The risk of plague as a bioweapon has prompted increasing research efforts to develop plague vaccines due to its extreme virulence and the ease of its transmission. Subunit vaccines that contain F1 and LcrV antigens of Y. pestis have been tested for safety and immunogenicity, but doubts have been raised about whether subunit vaccines that engender antibody responses will protect against pneumonic plague, which requires both humeral and cellular immune responses for protection. The live, attenuated vaccine EV76, a pgm locus deficient Y. pestis strain, has been used for a long time in the Former Soviet Union and some Asian countries, but is not commercially available in the US and Europe due to safety concerns. However, the live attenuated Y. pestis vaccines are still considered to be the most effective way to prevent plague. In this review, we present our opinions about rationally creating live, safe and immunogenic Y. pestis vaccines with potential use for human based on established researches.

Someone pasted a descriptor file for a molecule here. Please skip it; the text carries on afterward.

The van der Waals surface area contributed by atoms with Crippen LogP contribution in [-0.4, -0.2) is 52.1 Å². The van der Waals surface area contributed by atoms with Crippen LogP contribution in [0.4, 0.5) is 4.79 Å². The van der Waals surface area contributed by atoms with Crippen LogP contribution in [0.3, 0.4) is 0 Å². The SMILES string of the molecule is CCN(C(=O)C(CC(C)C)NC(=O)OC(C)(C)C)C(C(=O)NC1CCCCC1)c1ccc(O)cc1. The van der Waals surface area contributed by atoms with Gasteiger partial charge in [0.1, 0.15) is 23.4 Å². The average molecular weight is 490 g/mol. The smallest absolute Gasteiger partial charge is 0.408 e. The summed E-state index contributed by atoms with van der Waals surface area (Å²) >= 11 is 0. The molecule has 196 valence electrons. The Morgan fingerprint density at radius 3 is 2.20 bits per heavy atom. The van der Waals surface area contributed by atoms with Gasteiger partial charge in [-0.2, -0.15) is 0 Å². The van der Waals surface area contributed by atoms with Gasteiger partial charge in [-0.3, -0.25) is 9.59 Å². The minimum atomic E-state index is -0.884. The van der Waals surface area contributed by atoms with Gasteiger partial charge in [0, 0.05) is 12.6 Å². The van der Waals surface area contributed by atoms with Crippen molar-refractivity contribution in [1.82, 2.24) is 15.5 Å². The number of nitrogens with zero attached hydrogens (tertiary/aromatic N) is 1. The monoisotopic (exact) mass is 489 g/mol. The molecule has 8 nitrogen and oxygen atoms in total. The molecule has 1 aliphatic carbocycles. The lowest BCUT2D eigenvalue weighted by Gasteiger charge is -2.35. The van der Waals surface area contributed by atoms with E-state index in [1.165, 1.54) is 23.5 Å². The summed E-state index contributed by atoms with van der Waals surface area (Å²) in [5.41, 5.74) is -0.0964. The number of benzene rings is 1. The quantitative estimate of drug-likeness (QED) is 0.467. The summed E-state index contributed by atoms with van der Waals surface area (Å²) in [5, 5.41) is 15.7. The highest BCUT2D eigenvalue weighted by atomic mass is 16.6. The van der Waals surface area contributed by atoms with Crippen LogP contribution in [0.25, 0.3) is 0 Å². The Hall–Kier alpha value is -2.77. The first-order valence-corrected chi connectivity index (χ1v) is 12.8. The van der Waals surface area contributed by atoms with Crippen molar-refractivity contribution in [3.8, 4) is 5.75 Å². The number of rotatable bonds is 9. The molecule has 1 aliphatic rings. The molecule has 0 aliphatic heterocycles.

- Immune response
- Live attenuated Y. pestis vaccines
- Yersinia pestis
ASJC Scopus subject areas
- Pharmaceutical Science